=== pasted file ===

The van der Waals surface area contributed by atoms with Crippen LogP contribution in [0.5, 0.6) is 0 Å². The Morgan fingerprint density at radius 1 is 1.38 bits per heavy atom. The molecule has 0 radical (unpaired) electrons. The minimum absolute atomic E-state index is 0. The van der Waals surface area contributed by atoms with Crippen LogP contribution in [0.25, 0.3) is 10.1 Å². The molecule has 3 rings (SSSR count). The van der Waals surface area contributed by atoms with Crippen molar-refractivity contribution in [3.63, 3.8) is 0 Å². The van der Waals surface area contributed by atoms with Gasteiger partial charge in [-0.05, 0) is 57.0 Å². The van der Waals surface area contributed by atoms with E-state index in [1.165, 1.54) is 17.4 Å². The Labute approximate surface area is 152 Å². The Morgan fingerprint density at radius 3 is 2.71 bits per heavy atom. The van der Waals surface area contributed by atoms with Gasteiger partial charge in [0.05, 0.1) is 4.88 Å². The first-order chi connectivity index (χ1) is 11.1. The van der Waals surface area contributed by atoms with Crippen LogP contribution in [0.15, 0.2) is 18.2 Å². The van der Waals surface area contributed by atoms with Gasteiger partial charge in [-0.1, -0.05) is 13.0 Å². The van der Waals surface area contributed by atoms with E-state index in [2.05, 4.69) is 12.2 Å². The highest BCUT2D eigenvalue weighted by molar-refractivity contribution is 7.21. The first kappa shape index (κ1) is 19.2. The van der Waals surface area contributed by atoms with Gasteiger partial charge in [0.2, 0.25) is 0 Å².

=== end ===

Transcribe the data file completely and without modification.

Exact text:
The van der Waals surface area contributed by atoms with Crippen LogP contribution in [0.5, 0.6) is 0 Å². The Morgan fingerprint density at radius 1 is 1.38 bits per heavy atom. The molecule has 0 radical (unpaired) electrons. The minimum absolute atomic E-state index is 0. The van der Waals surface area contributed by atoms with Crippen LogP contribution in [0.25, 0.3) is 10.1 Å². The molecule has 3 rings (SSSR count). The van der Waals surface area contributed by atoms with Crippen molar-refractivity contribution in [3.63, 3.8) is 0 Å². The van der Waals surface area contributed by atoms with Gasteiger partial charge in [-0.05, 0) is 57.0 Å². The van der Waals surface area contributed by atoms with E-state index in [1.165, 1.54) is 17.4 Å². The Labute approximate surface area is 152 Å². The Morgan fingerprint density at radius 3 is 2.71 bits per heavy atom. The van der Waals surface area contributed by atoms with Gasteiger partial charge in [0.05, 0.1) is 4.88 Å². The first-order chi connectivity index (χ1) is 11.1. The van der Waals surface area contributed by atoms with Crippen LogP contribution in [0.15, 0.2) is 18.2 Å². The van der Waals surface area contributed by atoms with Gasteiger partial charge in [-0.1, -0.05) is 13.0 Å². The van der Waals surface area contributed by atoms with E-state index in [2.05, 4.69) is 12.2 Å². The highest BCUT2D eigenvalue weighted by molar-refractivity contribution is 7.21. The first kappa shape index (κ1) is 19.2. The van der Waals surface area contributed by atoms with Gasteiger partial charge in [0.2, 0.25) is 0 Å².